Reading in Georgia | PIRLS International Student Achievement in Reading

In 2006 Georgia participated for the first time in the PIRLS (Progress in International Reading Literacy Study) assessment. PIRLS began in 2001 and looks at literacy trends and reading education for 4th graders in 40 different countries around the world (Armenia and Azerbaijan did not participate) and is administered every five years.

In terms of Reading Achievement, Georgia — with an average of 471 — fell below the PIRLS international average of 500. However it did score better than some post-communist countries like Macedonia (442). But Georgia’s giant neighbor to the north fared much better. The highest performing country assessed in Reading Achievement was Russia with 565 followed closely by Hong Kong SAR (564), Singapore (558), Luxembourg (557) and several Canadian provinces (the Canadian provinces have traditionally taken the exam as separate entities).

Interestingly, the scores and rankings of the countries of the former Soviet Union varied greatly. While these countries had the same education system during Soviet times their current systems produced very different results in the PIRLS assessment. It would be interesting to add several Central Asian countries to the mix as well.

Acrros the board, girls had higher reading achievement than boys in every country and province in the assessment and Georgia was no different. In Georgia girls outscored boys by 17 points, 480 to 463. The international average difference between the genders was also a 17 point difference. On the theme of gender, 100% of the 4th grade reading teachers surveyed in Georgia were female.

PIRLS presents a wide variety of data related to literacy and reading achievement. According to PIRLS, a large percentage of Georgian students, 33%, come from homes that have less than 10 children’s books. And very few have access to technology; only 10% of students go to schools where there are computers available for student usage and only 3% have internet access in their schools.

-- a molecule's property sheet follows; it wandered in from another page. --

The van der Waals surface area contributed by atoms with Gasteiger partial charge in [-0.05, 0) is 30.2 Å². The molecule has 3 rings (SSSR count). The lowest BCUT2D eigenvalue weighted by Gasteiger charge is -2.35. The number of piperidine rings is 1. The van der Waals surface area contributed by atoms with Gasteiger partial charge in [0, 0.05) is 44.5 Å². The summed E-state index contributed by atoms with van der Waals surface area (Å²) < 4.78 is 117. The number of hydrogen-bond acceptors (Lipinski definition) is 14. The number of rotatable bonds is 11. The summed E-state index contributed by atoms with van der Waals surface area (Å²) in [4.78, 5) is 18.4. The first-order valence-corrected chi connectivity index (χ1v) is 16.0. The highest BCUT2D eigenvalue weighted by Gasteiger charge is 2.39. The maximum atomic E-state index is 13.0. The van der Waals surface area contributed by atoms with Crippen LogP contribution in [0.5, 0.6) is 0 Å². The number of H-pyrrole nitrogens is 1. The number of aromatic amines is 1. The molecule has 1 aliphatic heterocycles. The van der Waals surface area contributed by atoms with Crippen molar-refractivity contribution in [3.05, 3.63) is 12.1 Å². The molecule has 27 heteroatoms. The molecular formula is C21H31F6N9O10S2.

On a positive note, Georgian teachers were some of the most educated of the countries surveyed with 98% having university degrees — though what that degree means of course is open to interpretation. Interestingly, despite the low wages, Georgian teachers are among the most satisfied with their career, with 83% reporting that they had a “high level of career satisfaction.” Only Norway reported higher levels of teacher career satisfaction than Georgia. Perhaps this has to do with the ability of teachers to earn significant incomes from outside of school tutoring? It would be interesting to find out more.

PIRLS provides an interesting insight into literacy in Georgia and the Georgian education system. However, unlike in some other countries where the assessment was given in multiple languages in order to assess all 4th grade students, in Georgia only Georgian-speaking students were tested. This leaves out a significant population of Azerbaijani, Russian and Armenian schools. Most likely including these schools would have changed the results.

For the full PIRLS report click here.